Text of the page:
"You realise that all three of those require either prior experience or genius talent, right?"

"It's alright. I won't be sticking around for very long anyway," I shrug.

She sighs and shakes her head, but there's a ghost of a smile on her face.

"Adam will send you the details for your dorm; most likely, you'll have a roommate," she says.

She fishes a black rectangular device about the size of her palm out of her pocket; I recognise it as what humans like to call a 'smartphone'. For all their mortality, they sure do like to be unnecessarily creative while they've still got time. When I meet Eve's gaze again, her mouth is quirked in a smile.

"I forgot you know almost nothing about technology. This is an iPhone," she explains. "We use it to communicate, and you can play games, listen to music and look for information on it."

My ears perk up. Perhaps this could actually be useful. "Information? Is it that thing they call I.T.?"

"Well, not exactly, but close enough. It's the Internet, I'll show you how to use it if you get a phone, of course," she smiles. "I can get you one, but it'll be docked from your pay."

"That's fine by me," I reply. "Thank you."

"Alright," she says with a note of finality. Her right thumb swipes over the screen of the smartphone, and it seems like she is typing on the tiny thing. "I'll pencil you in for nine to three on weekends and you can tell me what time you're free on weekdays. The more you do, the more you're paid."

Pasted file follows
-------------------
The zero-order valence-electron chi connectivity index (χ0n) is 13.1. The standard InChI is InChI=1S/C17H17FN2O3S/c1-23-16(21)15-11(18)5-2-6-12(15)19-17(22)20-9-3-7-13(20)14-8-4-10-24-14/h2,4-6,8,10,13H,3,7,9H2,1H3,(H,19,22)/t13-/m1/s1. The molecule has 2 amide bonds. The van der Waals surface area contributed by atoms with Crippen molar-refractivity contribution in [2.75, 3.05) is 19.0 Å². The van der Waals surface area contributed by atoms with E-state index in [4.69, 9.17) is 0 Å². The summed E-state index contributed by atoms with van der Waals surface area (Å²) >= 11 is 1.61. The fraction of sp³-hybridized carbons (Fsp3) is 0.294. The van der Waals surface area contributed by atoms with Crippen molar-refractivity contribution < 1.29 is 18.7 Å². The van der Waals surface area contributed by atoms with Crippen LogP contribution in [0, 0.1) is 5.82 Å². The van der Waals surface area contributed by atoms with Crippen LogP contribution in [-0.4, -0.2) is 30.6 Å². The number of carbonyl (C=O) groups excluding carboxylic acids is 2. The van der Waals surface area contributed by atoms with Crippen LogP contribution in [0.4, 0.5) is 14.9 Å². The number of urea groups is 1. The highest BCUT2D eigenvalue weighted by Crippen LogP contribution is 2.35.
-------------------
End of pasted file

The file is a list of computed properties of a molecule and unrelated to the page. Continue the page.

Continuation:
"I'd rather work in the Contingent again," I admit. "Even though we weren't paid at all."

"You'll think differently after you actually see how humans work." The look she gives me is one of pity, as if I were a small, naive child. I want to frown. "It's because they're mortal that they have to find ways to make things better. All you've been doing is running after rogues and having a love affair with nature, after all. You only ever notice humans if they're useful to you. You haven't really been paying attention, have you?"

I sigh. I'm in no mood to try and argue with someone, much less a banished angel.

"Sure," I reply. "So, do I start working now? I can't move into the dorms right now."

She nods. Her lips are pursed, the slight furrow between her brow a little more distinct. Right now, she looks as old and as wise as Ezekiel.

The next few hours are spent showing me the ropes. Thankfully, it's a late morning on a Thursday, and most people are either working or at school. Most of the clientele, I eventually learn, are regulars from Miller Uni or office workers who grab a cup on their way home or during lunchtime. Even at their busiest, the cafe only seats a maximum of forty, so it is really the baristas and cooks who have the busiest jobs.